The concept of copyleft that does not undermine the developer's philosophy of free distribution
This site uses a content management system (CMS) called WordPress, which was originally released in 2003 by the CEO of an American company called Automatic, and has grown to the point where it is said that 37% of the world's web is now built using WordPress.
I started to use WordPress around 2008, and compared to Movable Type, a CMS that I had been using before that, there were many free themes that you could change the appearance of, and even amateurs were able to build good looking websites as if they were made by a professional designer, but even more than that The concept of copyleft, not copyright, was used to overturn the conventional wisdom that modified sources and their derivatives must be distributed under the same terms as the original license.
WordPress is an open-source freeware developed under the GPL (General Public License), which is based on the principle of free distribution, so it doesn't matter if you redistribute your modified open-source software or sell it to others for a fee. In fact, it is a violation of the GPL's principles to prohibit copying, modifying and distributing material that has been copied and distributed with a copyright claim, or to limit the number and duration of installations.
I have been thinking that protecting the developer's rights with copyright is a common practice in business, but the idea that users must not compromise the developer's philosophy that "software should be freely distributed" and must continue to respect the developer's will is a good one. If I were the person who developed the plugin and sold it for a fee, I would have wondered if it would ever be a viable business under the shackles of not being able to claim copyright or restrict redistribution.
Website renewal is inevitable in the changing times
Nowadays, there are many companies that develop and sell WordPress themes and plugins, but they respect the philosophy of GPL and sell them on the premise that they will be copied and resold, and their business is established with services such as paid support and paid sales of additional functions.
I've been using the previous theme since 2017 because of the ease of creating beautiful single-column layouts of LPs (landing pages), but in the past it has been subjected to multiple virus tampering, and I don't know if the developer has gone bankrupt or not, but they have already stopped new development, and unfortunately, I can no longer expect future security updates.
We often tell our clients when we are working on a business system implementation project that "the system starts after the implementation", but probably the same is true for managing a website or blogging using a CMS, and the starting point is to build the site and then operate it.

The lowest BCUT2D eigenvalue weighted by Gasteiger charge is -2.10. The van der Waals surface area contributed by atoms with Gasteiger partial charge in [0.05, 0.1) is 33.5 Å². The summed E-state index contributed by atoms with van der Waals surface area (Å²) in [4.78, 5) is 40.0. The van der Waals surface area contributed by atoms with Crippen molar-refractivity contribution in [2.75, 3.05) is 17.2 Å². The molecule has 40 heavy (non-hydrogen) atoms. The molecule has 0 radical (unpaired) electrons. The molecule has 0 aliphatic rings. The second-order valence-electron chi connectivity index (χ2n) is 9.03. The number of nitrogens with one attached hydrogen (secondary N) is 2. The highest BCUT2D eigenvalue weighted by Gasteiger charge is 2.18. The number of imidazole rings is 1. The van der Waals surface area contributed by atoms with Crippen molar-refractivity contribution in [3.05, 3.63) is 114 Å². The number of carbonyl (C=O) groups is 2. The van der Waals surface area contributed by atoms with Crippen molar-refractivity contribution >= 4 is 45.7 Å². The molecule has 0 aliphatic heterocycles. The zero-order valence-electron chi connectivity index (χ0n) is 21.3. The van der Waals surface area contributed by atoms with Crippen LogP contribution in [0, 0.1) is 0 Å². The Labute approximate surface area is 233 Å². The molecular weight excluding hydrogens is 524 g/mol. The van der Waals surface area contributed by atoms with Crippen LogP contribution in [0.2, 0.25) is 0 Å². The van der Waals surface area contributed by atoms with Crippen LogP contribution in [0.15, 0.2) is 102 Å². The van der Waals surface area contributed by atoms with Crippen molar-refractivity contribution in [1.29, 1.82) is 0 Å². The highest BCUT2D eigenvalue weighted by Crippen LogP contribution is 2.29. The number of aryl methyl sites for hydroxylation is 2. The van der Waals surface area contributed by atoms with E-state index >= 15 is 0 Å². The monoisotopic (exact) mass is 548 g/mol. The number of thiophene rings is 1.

"Isn't a corporate website a one-time thing?" "Why bother changing the theme in the first place?" "Isn't this a waste of time and money?". However, when you try to keep up with the world, renewal is inevitable, and the reason I changed the theme this time is because of the following reasons: "the site was frequently hacked by viruses", "the developer of the previous theme went bankrupt", "the style got dirty with too much customization". There is a reason it was born inside.
The process of linking new information and fragmented memories
Nowadays, there are a lot of cases where companies are using WordPress to manage their websites, and it is not efficient to develop a theme from scratch when renewing a website. It was "ease of customization", but this time the criterion was "I don't have to customize as much as possible", which is the opposite of the reason why I changed my thinking to "I can't compare to professionals in terms of design and SEO, so I'm not going to make any changes to myself as much as possible because I'm not good at it".
Generally, we decide on a persona, the target audience, before building a blog or a website, but this blog started with a desire to "organize the knowledge that is cluttering up my head", so I think the ideal persona is "people in a position close to me ≒ people who are involved and work in Indonesia", and as a result of organizing my own head, other people's heads will be organized as well.
The "organization of knowledge" here means connecting new information and fragmentary memories in the mind, and being able to see Indonesia from a broader perspective, for example, by connecting memories with information such as "This event is happening now, and this is the same pattern that I experienced in the past," based on one's own actual experience, with the aim of being able to see the background of the event.
Perhaps it's the same with journals, but I'm sure I'm not the only one who, if asked what the trick to making a blog last, would answer that it's not the goal of accomplishing something, but the feeling of learning that comes from the pleasure of having new information and the knowledge in your head tied together and organized and cleaned up.